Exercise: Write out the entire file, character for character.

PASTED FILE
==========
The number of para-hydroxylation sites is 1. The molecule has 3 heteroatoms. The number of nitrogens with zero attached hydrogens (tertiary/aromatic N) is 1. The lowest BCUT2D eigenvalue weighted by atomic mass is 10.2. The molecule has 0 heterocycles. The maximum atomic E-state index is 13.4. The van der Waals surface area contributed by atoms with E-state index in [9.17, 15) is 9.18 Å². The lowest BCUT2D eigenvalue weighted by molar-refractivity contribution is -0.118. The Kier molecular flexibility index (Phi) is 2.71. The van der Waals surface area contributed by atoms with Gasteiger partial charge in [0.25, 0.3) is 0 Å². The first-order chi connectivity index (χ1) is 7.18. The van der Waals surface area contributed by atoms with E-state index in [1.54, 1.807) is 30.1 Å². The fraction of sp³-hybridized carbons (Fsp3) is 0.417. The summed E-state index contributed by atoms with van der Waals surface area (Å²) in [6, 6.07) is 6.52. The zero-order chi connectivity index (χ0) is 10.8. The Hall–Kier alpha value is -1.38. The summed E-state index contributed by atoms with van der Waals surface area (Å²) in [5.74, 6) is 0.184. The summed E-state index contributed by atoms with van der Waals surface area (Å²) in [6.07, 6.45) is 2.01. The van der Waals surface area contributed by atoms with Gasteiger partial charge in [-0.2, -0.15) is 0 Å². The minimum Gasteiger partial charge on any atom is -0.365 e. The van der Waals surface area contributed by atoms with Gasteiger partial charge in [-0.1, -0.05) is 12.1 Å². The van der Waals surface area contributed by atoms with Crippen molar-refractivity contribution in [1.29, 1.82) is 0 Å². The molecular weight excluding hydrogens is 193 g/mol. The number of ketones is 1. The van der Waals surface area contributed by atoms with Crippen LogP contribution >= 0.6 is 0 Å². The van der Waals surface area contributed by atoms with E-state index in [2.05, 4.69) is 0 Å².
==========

The number of para-hydroxylation sites is 1. The molecule has 3 heteroatoms. The number of nitrogens with zero attached hydrogens (tertiary/aromatic N) is 1. The lowest BCUT2D eigenvalue weighted by atomic mass is 10.2. The molecule has 0 heterocycles. The maximum atomic E-state index is 13.4. The van der Waals surface area contributed by atoms with E-state index in [9.17, 15) is 9.18 Å². The lowest BCUT2D eigenvalue weighted by molar-refractivity contribution is -0.118. The Kier molecular flexibility index (Phi) is 2.71. The van der Waals surface area contributed by atoms with Gasteiger partial charge in [0.25, 0.3) is 0 Å². The first-order chi connectivity index (χ1) is 7.18. The van der Waals surface area contributed by atoms with E-state index in [1.54, 1.807) is 30.1 Å². The fraction of sp³-hybridized carbons (Fsp3) is 0.417. The summed E-state index contributed by atoms with van der Waals surface area (Å²) in [6, 6.07) is 6.52. The zero-order chi connectivity index (χ0) is 10.8. The Hall–Kier alpha value is -1.38. The summed E-state index contributed by atoms with van der Waals surface area (Å²) in [5.74, 6) is 0.184. The summed E-state index contributed by atoms with van der Waals surface area (Å²) in [6.07, 6.45) is 2.01. The van der Waals surface area contributed by atoms with Gasteiger partial charge in [-0.2, -0.15) is 0 Å². The minimum Gasteiger partial charge on any atom is -0.365 e. The van der Waals surface area contributed by atoms with Gasteiger partial charge in [-0.1, -0.05) is 12.1 Å². The van der Waals surface area contributed by atoms with Crippen molar-refractivity contribution in [1.29, 1.82) is 0 Å². The molecular weight excluding hydrogens is 193 g/mol. The number of ketones is 1. The van der Waals surface area contributed by atoms with Crippen LogP contribution >= 0.6 is 0 Å². The van der Waals surface area contributed by atoms with E-state index in [2.05, 4.69) is 0 Å².